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Books | The Wonder of Charlie Anne
Parents Choice Silver Medal
Bank Street Children’s Book Committee’s Best Children’s Book of the Year
American Library Association’s Amelia Bloomer List
Starred Reviews: Kirkus and School Library Journal
Charlie Anne is devastated when her father must go north to build roads after the Depression hits. She and her siblings are left with their rigid cousin, Mirabel, and a farm full of chores. The only solace Charlie Anne finds is by the river, where the memory of her mother is strongest.
Then her neighbor Old Mr. Jolly brings home a new wife, Rosalyn, who shows up in pants—pants!—the color of red peppers. With her arrives Phoebe, a young African American girl who has also lost her mother. Phoebe is smart and fun and the perfect antidote to Charlie Anne’s lonely days. The girls soon forge a friendship and learn from each other in amazing ways.
But when hatred turns their town ugly, it’s almost more than they can bear. Now it’s up to Charlie Anne and Phoebe to prove that our hearts are always able to expand.
ê “Charlie Anne makes use of her “most terrible mad look” with some frequency, but she’s most furious about her papa’s heading north from Massachusetts to build roads for Roosevelt’s New Deal, abandoning family and farm to the joyless clutches of her late mother’s cousin Mirabel. When not busy baking hard-times vinegar pies (almost like lemon!) or mucking out the privy, Charlie Anne has a lovely, supernatural way of interacting with the world; her recently buried mother, the river, the molasses-eyed cows and even the clothesline communicate with her regularly.
“Fusco’s mellifluous style often sounds like singing: “Go do this, the new mama tells me, and I do it, just because.” Two conflicts loom largest: dyslexic Charlie Anne’s battle with “jumbled letters” and her controversial friendship with an African-American girl who moves into the all-white community and stirs up its “backwater” hatred. Good humor, kindness and courage triumph in this warm, richly nuanced novel that cheers the heart like a song sweetly sung. (Fiction. 9-13)”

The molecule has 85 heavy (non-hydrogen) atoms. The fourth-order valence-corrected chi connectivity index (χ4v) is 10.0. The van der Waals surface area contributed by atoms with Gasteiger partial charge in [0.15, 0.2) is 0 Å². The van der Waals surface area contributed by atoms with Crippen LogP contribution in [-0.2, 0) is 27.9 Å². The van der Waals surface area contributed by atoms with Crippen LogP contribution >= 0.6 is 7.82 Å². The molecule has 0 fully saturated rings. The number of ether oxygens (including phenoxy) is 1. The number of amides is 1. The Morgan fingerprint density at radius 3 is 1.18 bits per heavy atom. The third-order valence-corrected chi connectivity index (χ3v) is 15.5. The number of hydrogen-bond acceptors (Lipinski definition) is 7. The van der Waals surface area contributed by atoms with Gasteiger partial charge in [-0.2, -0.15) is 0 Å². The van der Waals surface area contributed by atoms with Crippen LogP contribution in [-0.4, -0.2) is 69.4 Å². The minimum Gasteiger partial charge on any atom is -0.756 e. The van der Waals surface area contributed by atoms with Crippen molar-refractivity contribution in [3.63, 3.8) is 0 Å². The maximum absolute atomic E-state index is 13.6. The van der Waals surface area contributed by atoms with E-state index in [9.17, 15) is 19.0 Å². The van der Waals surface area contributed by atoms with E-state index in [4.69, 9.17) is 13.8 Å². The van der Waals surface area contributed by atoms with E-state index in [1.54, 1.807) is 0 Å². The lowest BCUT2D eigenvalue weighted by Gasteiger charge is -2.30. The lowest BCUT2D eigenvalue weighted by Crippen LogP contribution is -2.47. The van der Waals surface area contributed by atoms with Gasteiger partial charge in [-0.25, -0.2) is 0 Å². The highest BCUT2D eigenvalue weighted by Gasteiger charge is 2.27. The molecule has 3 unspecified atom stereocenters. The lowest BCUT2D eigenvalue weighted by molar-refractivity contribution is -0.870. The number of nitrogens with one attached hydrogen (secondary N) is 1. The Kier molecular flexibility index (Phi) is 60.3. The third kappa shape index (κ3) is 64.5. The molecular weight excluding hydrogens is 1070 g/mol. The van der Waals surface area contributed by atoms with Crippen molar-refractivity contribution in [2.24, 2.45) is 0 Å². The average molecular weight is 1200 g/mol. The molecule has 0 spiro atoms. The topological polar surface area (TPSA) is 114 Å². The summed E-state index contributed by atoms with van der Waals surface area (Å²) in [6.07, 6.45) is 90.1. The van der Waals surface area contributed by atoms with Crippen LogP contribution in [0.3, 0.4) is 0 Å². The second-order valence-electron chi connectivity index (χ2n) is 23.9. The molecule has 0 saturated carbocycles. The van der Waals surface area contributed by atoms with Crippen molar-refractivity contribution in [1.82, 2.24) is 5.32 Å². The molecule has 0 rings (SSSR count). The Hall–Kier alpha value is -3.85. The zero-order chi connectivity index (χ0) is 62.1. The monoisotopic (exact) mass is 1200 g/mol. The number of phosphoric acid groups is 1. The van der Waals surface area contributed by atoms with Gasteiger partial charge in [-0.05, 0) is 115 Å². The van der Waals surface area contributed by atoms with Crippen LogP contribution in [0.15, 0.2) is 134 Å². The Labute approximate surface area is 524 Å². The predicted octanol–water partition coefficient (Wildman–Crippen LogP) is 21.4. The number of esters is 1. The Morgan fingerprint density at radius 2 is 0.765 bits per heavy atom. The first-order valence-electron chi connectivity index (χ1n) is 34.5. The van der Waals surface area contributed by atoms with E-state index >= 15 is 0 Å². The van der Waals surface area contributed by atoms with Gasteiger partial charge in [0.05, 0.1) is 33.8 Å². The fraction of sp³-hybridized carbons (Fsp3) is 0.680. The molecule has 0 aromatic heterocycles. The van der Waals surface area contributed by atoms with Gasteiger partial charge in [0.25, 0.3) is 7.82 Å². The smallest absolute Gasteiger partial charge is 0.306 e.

- Kirkus Reviews, (Starred Review)
ê "When Charlie Anne’s mother dies, her cousin Mirabel arrives to take charge of her, her siblings, and their household. But the woman’s unremitting chore assignments and insistence on reading The Charm of Fine Manners send Charlie Anne to the barn, the fields, the river, and her mother’s gravesite to escape. Papa takes her older brother up north to try to earn money working on the roads, and Mirabel sends younger brother Peter to stay with relatives in Boston, leaving Charlie Anne even more inclined to befriend their new neighbors, the exotic pants-wearing Rosalyn and her ward, Phoebe, an African-American girl. The painful poverty and bigotry of the Depression era set the stage for Charlie Anne’s gradually increasing awareness of the impact and unfairness of prejudice and her power to make changes in the world and her own circumstances. The girl’s vinegar pie appears throughout the book as a symbol of her value to the family and her abilities, even as Mirabel’s own growth is reflected in her slow willingness to acknowledge Charlie Anne’s skill and her acceptance of Phoebe. Each character is distinct and adds flavor, but it’s Charlie Anne’s voice that resonates as she confronts both the hardships and unfairness of life, yet finds ways to change things for the better." –Carol A. Edwards, Denver Public Library, CO
- School Library Journal, (Starred Review)